[Web-SIG] Standardized configuration
chrism at plope.com
Sun Jul 24 09:38:40 CEST 2005
On Sat, 2005-07-23 at 21:57 -0400, Phillip J. Eby wrote:
> > > For that matter, if you did that, you could specify the above as:
> > >
> > > [blaz.factory]
> > > config=blaz.conf
> > >
> > > [bleeb.factory]
> > > config=bleeb.conf
> >Guess that would work for me, but out of the box, ConfigParser doesn't
> >appear to preserve section ordering. I'm sure we could make it do that.
> >Not a dealbreaker either, but if you ever did want a way to
> >declaratively configure something in the config file like the generic
> >"decision middleware" I described in that message, this wouldn't really
> >work. I hadn't described it yet, but I can also imagine declaring
> >multiple pipelines in the config file and using decision middleware to
> >choose the first app in the next pipeline (as opposed to just an app).
> I consider this a YAGNI, myself. But then again, most of the pipeline
> stuff seems like a YAGNI to me.
> Probably that's because everything you guys are talking about implementing
> with pipelines of middleware, I'd use a single generic function for.
FWIW, I think I fall somewhere between you and Ian on this, and maybe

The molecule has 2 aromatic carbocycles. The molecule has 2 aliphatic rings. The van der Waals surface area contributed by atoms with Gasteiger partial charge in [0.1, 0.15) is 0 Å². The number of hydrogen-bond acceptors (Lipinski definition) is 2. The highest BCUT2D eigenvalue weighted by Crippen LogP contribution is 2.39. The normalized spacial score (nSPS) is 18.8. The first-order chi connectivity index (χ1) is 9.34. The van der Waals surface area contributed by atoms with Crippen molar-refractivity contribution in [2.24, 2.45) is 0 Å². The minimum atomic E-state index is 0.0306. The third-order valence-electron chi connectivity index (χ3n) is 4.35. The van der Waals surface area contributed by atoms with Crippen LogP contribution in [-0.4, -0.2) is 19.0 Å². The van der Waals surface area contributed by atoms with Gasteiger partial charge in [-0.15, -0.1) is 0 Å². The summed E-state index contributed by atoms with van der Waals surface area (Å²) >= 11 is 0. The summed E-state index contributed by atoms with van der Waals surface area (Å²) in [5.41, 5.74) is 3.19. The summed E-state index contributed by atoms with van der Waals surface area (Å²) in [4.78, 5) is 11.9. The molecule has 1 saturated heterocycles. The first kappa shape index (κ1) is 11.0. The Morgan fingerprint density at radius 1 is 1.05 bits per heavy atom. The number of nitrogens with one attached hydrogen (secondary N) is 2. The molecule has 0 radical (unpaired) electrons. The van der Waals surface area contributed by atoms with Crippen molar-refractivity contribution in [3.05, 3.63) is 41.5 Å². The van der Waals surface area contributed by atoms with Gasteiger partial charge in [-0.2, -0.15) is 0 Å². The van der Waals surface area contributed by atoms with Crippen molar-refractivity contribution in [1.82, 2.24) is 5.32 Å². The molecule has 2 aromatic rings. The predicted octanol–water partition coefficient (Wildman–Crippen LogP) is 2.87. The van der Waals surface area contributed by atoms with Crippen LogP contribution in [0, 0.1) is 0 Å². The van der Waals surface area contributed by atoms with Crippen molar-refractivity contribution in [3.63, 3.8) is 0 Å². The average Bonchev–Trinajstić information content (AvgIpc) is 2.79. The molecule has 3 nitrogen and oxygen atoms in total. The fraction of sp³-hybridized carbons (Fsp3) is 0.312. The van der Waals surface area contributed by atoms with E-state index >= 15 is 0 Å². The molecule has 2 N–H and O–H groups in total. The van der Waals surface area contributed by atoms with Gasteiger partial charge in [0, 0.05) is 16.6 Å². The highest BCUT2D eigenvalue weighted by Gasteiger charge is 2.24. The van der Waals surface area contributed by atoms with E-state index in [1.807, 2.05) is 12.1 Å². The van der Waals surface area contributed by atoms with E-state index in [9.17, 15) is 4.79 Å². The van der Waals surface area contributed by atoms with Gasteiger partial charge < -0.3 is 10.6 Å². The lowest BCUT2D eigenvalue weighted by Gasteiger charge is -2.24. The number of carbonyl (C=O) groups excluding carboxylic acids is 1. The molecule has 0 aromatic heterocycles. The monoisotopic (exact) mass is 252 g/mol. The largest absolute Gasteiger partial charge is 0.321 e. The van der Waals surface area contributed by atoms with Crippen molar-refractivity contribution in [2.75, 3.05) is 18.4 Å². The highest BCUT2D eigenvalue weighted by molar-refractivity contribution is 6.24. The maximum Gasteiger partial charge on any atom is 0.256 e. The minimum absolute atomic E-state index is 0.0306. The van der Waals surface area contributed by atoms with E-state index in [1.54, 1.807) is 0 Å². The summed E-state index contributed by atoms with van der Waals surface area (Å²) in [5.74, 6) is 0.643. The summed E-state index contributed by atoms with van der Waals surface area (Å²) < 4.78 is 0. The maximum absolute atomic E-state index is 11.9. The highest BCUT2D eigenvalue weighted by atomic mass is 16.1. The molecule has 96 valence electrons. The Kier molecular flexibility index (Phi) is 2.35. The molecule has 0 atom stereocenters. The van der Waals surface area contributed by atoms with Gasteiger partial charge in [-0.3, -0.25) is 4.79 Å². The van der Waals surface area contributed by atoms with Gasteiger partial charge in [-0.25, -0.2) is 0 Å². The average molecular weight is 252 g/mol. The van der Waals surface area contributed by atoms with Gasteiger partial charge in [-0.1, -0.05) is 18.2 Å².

more towards you.
I believe that there are services that are usefully composed as
middleware ("oblivious" things like XSL renderering and caches). But
sessioning and auth services and whatnot I wouldn't put into middleware.
Instead, I'd use some service library that would have a much nicer
configuration API. But none of that should really be described within
the deployment spec, so I haven't done so.
I'm trying to be sensitive of Ian's desire to use middleware for all
kinds of services. I also do think there is a place for middleware, so
it's useful to be able to compose pipelines declaratively even if they
are terribly simple. OTOH, if I set up an actual deployment for a
customer, it would rarely consist of more than one or two gateways and
then the application and many times it would just be the application if
I had no need for "oblivious" middleware apps in the pipeline.
Anyway, back to the nitty gritty of config, I'd rather just use
ConfigParser "as is" right now than to come up with another .ini parser
that preserves section ordering, thus the non-dependence on ordering
within the deployment file.
> If I
> was wrapping oblivious or legacy apps, I'd just make one middleware object
> that then calls the generic function to do any and all dynamic
> requirements, because it would only take a little bit of syntax sugar to
> implement "configuration" scripts like:
> use_auth("/some/subdir", some_auth_service)
> mount_app("/other/path", some_app_object)
> etc. So, all the time spent on coming up with an uglier, less-powerful
> pseudo-framework to simulate these capabilities using crude .ini files and
> poking stuff into environ seems kind of wasteful to me, versus defining a
> powerful API to -- dare I say it -- "paste" applications together. :)
> However, such an API deserves to be both powerful and easy-to-use, not